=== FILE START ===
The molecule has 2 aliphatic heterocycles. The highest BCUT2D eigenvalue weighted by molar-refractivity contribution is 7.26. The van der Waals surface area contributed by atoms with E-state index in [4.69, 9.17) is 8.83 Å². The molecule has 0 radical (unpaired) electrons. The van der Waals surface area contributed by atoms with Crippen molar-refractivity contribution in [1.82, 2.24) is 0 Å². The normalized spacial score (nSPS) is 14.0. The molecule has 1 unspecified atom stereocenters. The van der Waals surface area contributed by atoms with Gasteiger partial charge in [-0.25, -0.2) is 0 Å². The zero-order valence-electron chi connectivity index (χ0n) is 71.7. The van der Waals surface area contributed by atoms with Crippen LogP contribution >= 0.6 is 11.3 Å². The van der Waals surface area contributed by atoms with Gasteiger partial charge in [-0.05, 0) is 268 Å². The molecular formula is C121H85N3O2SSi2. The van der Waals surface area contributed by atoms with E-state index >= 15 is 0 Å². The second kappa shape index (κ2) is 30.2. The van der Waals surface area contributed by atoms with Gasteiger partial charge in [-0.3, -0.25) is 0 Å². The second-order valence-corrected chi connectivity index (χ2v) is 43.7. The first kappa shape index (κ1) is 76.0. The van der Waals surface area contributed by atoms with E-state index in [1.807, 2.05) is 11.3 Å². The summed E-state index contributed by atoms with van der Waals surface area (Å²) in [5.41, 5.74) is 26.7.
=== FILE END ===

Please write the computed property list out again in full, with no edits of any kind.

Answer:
The molecule has 2 aliphatic heterocycles. The highest BCUT2D eigenvalue weighted by molar-refractivity contribution is 7.26. The van der Waals surface area contributed by atoms with E-state index in [4.69, 9.17) is 8.83 Å². The molecule has 0 radical (unpaired) electrons. The van der Waals surface area contributed by atoms with Crippen molar-refractivity contribution in [1.82, 2.24) is 0 Å². The normalized spacial score (nSPS) is 14.0. The molecule has 1 unspecified atom stereocenters. The van der Waals surface area contributed by atoms with Gasteiger partial charge in [-0.25, -0.2) is 0 Å². The zero-order valence-electron chi connectivity index (χ0n) is 71.7. The van der Waals surface area contributed by atoms with Crippen LogP contribution >= 0.6 is 11.3 Å². The van der Waals surface area contributed by atoms with Gasteiger partial charge in [-0.05, 0) is 268 Å². The molecular formula is C121H85N3O2SSi2. The van der Waals surface area contributed by atoms with E-state index >= 15 is 0 Å². The second kappa shape index (κ2) is 30.2. The van der Waals surface area contributed by atoms with Gasteiger partial charge in [-0.3, -0.25) is 0 Å². The second-order valence-corrected chi connectivity index (χ2v) is 43.7. The first kappa shape index (κ1) is 76.0. The van der Waals surface area contributed by atoms with E-state index in [1.807, 2.05) is 11.3 Å². The summed E-state index contributed by atoms with van der Waals surface area (Å²) in [5.41, 5.74) is 26.7.